Residents seek ruling on Derrybrien bog slide site
Supreme Court asked to find wind farm planning did not allow deforestation of 115,000 trees
A local residents’ group has asked the Supreme Court to declare that planning decisions relating to a wind farm development on a mountain site at Derrybrien, Co Galway, did not permit the deforestation of more than 115,000 trees. Photograph: Chris Maddaloni/Collins
A local residents’ group has asked the Supreme Court to declare that planning decisions relating to a wind farm development on a mountain site at Derrybrien, Co Galway, did not permit the deforestation of more than 115,000 trees.
The site was the scene of a massive bog slide in October 2003 when nearly half a million tonnes of peat and debris was displaced, causing considerable damage to the surrounding area and pollution to a nearby fishing river.
In a 2008 High Court judgment, Mr Justice Declan Budd found it was not weather conditions but rather construction work done at the behest of Gort WindFarms Ltd that caused the bog slide.
The judge ruled environmental impact statements attached to various permissions for the 71 turbine windfarm envisaged the removal of the forestry and it was not unauthorised.
An appeal against Ms Justice Dunne’s ruling was heard before a five judge Supreme Court today, which reserved judgment.
In written submissions for the residents, it was argued the type of catastrophe “triggered by development” that was the October 2003 bogslide was “precisely what the system of environmental impact assessment is designed to prevent”.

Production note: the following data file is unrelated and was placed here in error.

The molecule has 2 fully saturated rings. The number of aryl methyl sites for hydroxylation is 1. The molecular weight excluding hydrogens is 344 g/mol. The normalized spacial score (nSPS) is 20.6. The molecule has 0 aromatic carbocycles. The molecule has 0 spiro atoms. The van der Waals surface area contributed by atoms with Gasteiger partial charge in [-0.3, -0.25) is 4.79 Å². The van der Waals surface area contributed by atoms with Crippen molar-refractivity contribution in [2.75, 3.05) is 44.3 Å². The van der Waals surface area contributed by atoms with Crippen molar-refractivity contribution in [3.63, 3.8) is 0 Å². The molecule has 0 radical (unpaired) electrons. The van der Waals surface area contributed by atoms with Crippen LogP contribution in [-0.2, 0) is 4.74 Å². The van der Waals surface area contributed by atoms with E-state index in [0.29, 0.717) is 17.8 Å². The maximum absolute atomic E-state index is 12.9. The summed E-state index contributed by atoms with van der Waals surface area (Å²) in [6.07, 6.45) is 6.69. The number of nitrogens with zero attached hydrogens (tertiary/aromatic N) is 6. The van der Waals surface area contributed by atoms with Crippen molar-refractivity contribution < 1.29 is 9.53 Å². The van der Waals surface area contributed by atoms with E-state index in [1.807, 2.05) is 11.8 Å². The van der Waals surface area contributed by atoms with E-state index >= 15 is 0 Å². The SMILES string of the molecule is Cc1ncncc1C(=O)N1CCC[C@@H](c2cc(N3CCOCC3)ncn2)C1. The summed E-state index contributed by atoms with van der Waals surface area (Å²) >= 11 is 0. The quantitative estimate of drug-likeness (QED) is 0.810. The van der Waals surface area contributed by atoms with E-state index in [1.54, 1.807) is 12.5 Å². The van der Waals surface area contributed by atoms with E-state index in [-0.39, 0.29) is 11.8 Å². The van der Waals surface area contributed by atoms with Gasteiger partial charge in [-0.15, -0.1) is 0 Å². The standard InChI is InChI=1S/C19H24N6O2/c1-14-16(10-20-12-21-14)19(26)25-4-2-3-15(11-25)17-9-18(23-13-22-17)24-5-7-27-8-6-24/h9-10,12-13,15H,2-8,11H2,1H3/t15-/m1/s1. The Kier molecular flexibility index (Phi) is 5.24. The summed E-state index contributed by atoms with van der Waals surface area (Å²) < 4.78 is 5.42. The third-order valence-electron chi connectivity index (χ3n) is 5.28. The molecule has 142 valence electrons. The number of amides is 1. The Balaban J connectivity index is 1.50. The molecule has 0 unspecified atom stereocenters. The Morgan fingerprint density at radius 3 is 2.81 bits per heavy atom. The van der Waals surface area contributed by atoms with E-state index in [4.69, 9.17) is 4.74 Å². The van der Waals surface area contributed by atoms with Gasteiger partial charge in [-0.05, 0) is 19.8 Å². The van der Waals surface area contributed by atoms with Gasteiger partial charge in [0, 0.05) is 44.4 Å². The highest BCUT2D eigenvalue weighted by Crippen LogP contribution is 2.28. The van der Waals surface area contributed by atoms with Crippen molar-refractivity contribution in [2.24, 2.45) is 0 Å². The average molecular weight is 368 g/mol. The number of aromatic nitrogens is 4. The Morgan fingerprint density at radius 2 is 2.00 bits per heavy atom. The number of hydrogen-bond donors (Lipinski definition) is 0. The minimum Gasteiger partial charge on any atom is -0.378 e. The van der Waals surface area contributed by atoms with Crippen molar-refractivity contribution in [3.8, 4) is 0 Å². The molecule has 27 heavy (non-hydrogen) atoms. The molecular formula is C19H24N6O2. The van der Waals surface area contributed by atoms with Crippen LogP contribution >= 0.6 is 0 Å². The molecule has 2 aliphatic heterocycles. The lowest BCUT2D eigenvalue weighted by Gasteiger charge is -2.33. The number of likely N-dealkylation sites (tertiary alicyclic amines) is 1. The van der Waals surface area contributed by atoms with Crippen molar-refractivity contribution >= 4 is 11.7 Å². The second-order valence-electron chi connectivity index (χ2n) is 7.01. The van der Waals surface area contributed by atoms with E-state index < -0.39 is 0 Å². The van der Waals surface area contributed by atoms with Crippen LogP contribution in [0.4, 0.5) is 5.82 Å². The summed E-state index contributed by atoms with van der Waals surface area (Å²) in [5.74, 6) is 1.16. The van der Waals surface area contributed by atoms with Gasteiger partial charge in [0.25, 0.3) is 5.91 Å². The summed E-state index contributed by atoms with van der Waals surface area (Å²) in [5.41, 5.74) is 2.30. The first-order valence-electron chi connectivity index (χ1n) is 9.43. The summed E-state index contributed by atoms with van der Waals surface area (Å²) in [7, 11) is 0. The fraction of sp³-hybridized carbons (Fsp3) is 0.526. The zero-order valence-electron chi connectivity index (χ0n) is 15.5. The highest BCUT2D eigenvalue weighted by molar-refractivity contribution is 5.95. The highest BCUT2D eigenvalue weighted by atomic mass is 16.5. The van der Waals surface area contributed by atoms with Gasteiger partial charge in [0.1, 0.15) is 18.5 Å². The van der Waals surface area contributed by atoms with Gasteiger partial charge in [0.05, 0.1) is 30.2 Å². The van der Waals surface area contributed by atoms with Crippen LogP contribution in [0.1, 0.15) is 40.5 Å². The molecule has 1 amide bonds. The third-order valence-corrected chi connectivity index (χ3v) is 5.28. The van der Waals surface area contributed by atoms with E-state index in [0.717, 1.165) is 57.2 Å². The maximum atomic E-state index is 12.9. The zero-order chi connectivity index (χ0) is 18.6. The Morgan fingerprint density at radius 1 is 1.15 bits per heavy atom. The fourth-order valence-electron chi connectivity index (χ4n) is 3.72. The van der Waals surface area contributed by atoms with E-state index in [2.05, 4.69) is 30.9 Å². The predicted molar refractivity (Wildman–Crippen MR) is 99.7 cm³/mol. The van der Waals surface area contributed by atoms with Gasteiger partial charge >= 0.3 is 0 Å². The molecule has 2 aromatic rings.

Their counsel John T. Gibbons SC, with Seamus Ó Tuatháil SC, argued a 2006 European Court of Justice decision meant the grant of planning permission did not follow the procedures laid down by the EC environmental impact assessment directive.
Both before and after the 1997 amendment of that directive, the directive envisaged an EIA for deforesttation on the scale envisaged, it was submitted.
A breach of the directive “cannot simply be ignored” and EU member states must have some mechanism to re-open past planning decisions granted in breach of the directive, it was submitted. The relevant time limits to challenge the deforestation did not apply but, even if they did, the court could and should extend them, it was also argued.
Section 160 of the Planning and Development Act 2000 can be invoked to challenge a development “unauthorised” in the sense the planning decision was not preceded by a proper EIA, it was further submitted.
The residents’ appeal was opposed by Gort Windfarms Ltd, a wholly owned subsidiary of Hibernian Wind Power which in turn is a wholly owned subidiary of the ESB; Saorgus Energy Limited and Coillte Teoranta.
Robert Barron SC, for the respondents, said the windfarm became fully operational in January 2006 and had brought “only good”, including employment, to the area. His clients had made a substantial investment in the project and had acted in good faith.
In written submissions, the respondents argued the residents appeal was misconceived in that it was an attempt to litigate issues that cannot arise in an application under Section 160 of the 2000 Act.
The High Court was correct in finding the environmental impact statements attached to the various permission made quite clear the proposed development envisaged the removal of forestry and the change of use on the lands from forestry to a wind farm, it was submitted. .
EU law respects the principle of legal certainty and national administrative decisions that have become final will remain valid irrespective of any later finding of inconsistency in the decision making process with EU law, it was also submitted.
The planning permissions under which the windfarm was developed remain “valid” and “extant”.